3. ^ Endt, P. M. (1990). "Energy levels of A = 21–44 nuclei (VII)". Nuclear Physics A. 521: 1–400. Bibcode:1990NuPhA.521....1E. doi:10.1016/0375-9474(90)90598-G. 
  4. ^ Greenwood and Earnshaw, p. 75
  5. ^ ""Alkali Metals." Science of Everyday Things". Retrieved 15 October 2016. 
  6. ^ Gatti, M.; Tokatly, I.; Rubio, A. (2010). "Sodium: A Charge-Transfer Insulator at High Pressures". Physical Review Letters. 104 (21): 216404. arXiv:1003.0540free to read. Bibcode:2010PhRvL.104u6404G. doi:10.1103/PhysRevLett.104.216404. PMID 20867123. 
  7. ^ Schumann, Walter (5 August 2008). Minerals of the World (2nd ed.). Sterling. p. 28. ISBN 978-1-4027-5339-8. OCLC 637302667. 
  8. ^ Citron, M. L.; Gabel, C.; Stroud, C.; Stroud, C. (1977). "Experimental Study of Power Broadening in a Two-Level Atom". Physical Review A. 16 (4): 1507. Bibcode:1977PhRvA..16.1507C. doi:10.1103/PhysRevA.16.1507. 
  9. ^ Denisenkov, P. A.; Ivanov, V. V. (1987). "Sodium Synthesis in Hydrogen Burning Stars". Soviet Astronomy Letters. 13: 214. Bibcode:1987SvAL...13..214D. 
  10. ^ Audi, Georges; Bersillon, O.; Blachot, J.; Wapstra, A.H. (2003). "The NUBASE Evaluation of Nuclear and Decay Properties". Nuclear Physics A. 729: 3–128. Bibcode:2003NuPhA.729....3A. doi:10.1016/j.nuclphysa.2003.11.001. 
  11. ^ Sanders, F. W.; Auxier, J. A. (1962). "Neutron Activation of Sodium in Anthropomorphous Phantoms". HealthPhysics. 8 (4): 371–379. doi:10.1097/00004032-196208000-00005. PMID 14496815. 
  12. ^ Sobrasua Ibim. Biology: Threads of Life. Xlibris Corporation, 2010. p. 27. ISBN 1-4535-2068-6. 
  13. ^ Lawrie Ryan; Roger Norris. Cambridge International AS and A Level Chemistry Coursebook (illustrated ed.). Cambridge University Press, 2014. p. 36. ISBN 1-107-63845-3. 
  14. ^ De Leon, N. "Reactivity of Alkali Metals". Indiana University Northwest. Retrieved 2007-12-07. 
  15. ^ Atkins, Peter W.; de Paula, Julio (2002). Physical Chemistry (7th ed.). W. H. Freeman. ISBN 978-0-7167-3539-7. OCLC 3345182. 
  16. ^ Davies, Julian A. (1996). Synthetic Coordination Chemistry: Principles and Practice. World Scientific. p. 293. ISBN 978-981-02-2084-6. OCLC 717012347. 
  17. ^ a b c Alfred Klemm, Gabriele Hartmann, Ludwig Lange, "Sodium and Sodium Alloys" in Ullmann's Encyclopedia of Industrial Chemistry 2005, Wiley-VCH, Weinheim. doi:10.1002/14356007.a24_277
  18. ^ a b Holleman, Arnold F.; Wiberg, Egon; Wiberg, Nils (1985). Lehrbuch der Anorganischen Chemie (in German) (91–100 ed.). Walter de Gruyter. pp. 931–943. ISBN 3-11-007511-3.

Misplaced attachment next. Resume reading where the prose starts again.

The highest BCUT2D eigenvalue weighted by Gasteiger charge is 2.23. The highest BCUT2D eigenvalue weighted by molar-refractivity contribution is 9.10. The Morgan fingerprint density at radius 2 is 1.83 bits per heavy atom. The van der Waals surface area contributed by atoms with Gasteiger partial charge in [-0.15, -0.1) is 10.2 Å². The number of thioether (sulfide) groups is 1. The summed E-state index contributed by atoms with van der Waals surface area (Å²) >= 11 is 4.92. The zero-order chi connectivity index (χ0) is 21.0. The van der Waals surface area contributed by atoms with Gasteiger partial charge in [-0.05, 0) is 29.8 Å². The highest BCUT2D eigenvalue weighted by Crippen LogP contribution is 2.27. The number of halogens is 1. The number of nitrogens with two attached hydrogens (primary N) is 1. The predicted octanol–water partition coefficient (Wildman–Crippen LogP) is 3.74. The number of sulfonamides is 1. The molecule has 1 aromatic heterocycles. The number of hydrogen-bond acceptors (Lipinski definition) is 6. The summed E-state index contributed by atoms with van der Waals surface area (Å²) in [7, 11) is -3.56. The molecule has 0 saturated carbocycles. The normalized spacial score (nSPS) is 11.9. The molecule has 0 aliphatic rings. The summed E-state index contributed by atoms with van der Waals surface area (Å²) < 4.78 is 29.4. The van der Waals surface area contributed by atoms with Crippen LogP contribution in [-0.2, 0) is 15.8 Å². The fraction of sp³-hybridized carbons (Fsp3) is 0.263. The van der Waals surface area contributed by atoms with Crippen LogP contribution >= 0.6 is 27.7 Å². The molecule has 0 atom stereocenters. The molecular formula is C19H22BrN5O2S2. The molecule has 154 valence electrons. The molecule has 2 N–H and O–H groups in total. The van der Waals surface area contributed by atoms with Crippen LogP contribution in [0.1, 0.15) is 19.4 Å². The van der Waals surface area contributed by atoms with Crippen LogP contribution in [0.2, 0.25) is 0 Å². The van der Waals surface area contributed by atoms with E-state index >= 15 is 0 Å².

19. ^ Cowan, James A. (1997). Inorganic Biochemistry: An Introduction. Wiley-VCH. p. 7. ISBN 978-0-471-18895-7. OCLC 34515430. 
  20. ^ Greenwoood and Earnshaw, p. 84
  21. ^ Lincoln, S.F.; Richens, D.T.; Sykes, A.G. (2004). "Metal Aqua Ions". Comprehensive Coordination Chemistry II. p. 515. doi:10.1016/B0-08-043748-6/01055-0. ISBN 978-0-08-043748-4. 
  22. ^ Dean, John Aurie; Lange, Norbert Adolph (1998). Lange's Handbook of Chemistry. McGraw-Hill. ISBN 0-07-016384-7. 
  23. ^ Burgess, J. (1978). Metal Ions in Solution. New York: Ellis Horwood. ISBN 0-85312-027-7. 
  24. ^ Starks, Charles M.; Liotta, Charles L.; Halpern, Marc (1994). Phase-Transfer Catalysis: Fundamentals, Applications, and Industrial Perspectives. Chapman & Hall. p. 162. ISBN 978-0-412-04071-9. OCLC 28027599. 
  25. ^ Barber, H. H.; Kolthoff, I. M. (1929). "Gravimetric Determination of Sodium by the Uranyl Zinc Acetate Method. Ii. Application in the Presence of Rubidium, Cesium, Potassium, Lithium, Phosphate or Arsenate". J. Am. Chem. Soc. 51 (11): 3233. doi:10.1021/ja01386a008. 
  26. ^ Kingsley, G. R.; Schaffert, R. R. (1954). "Micro-flame Photometric Determination of Sodium, Potassium and Calcium in Serum with Solvents". J. Biol. Chem. 206 (2): 807–15. PMID 13143043. 
  27. ^ Levy, G. B. (1981). "Determination of Sodium with Ion-Selective Electrodes". Clinical Chemistry. 27 (8): 1435–1438. PMID 7273405. 
  28. ^ Ivor L. Simmons (ed.). Applications of the Newer Techniques of Analysis. Springer Science & Business Media, 2012. p. 160. ISBN 1-4684-3318-0. 
  29. ^ Xu Hou (ed.). Design, Fabrication, Properties and Applications of Smart and Advanced Materials (illustrated ed.). CRC Press, 2016. p. 175. ISBN 1-4987-2249-0.